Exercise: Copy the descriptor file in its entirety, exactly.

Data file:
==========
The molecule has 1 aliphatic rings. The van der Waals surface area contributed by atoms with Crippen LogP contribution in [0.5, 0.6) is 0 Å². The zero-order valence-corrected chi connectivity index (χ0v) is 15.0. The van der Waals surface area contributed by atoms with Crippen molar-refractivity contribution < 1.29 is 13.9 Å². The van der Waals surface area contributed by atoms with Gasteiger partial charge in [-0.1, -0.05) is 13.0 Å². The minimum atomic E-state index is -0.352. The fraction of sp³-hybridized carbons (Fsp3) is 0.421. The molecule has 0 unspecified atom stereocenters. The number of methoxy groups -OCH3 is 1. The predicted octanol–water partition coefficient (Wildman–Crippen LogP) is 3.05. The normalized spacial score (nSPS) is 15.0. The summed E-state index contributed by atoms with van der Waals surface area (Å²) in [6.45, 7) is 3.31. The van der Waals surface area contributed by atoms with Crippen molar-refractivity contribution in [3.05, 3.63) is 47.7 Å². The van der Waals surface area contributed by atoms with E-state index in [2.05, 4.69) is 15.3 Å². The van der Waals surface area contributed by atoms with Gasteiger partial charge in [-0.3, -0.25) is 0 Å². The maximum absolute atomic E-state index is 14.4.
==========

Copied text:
The molecule has 1 aliphatic rings. The van der Waals surface area contributed by atoms with Crippen LogP contribution in [0.5, 0.6) is 0 Å². The zero-order valence-corrected chi connectivity index (χ0v) is 15.0. The van der Waals surface area contributed by atoms with Crippen molar-refractivity contribution < 1.29 is 13.9 Å². The van der Waals surface area contributed by atoms with Gasteiger partial charge in [-0.1, -0.05) is 13.0 Å². The minimum atomic E-state index is -0.352. The fraction of sp³-hybridized carbons (Fsp3) is 0.421. The molecule has 0 unspecified atom stereocenters. The number of methoxy groups -OCH3 is 1. The predicted octanol–water partition coefficient (Wildman–Crippen LogP) is 3.05. The normalized spacial score (nSPS) is 15.0. The summed E-state index contributed by atoms with van der Waals surface area (Å²) in [6.45, 7) is 3.31. The van der Waals surface area contributed by atoms with Crippen molar-refractivity contribution in [3.05, 3.63) is 47.7 Å². The van der Waals surface area contributed by atoms with E-state index in [2.05, 4.69) is 15.3 Å². The van der Waals surface area contributed by atoms with Gasteiger partial charge in [-0.3, -0.25) is 0 Å². The maximum absolute atomic E-state index is 14.4.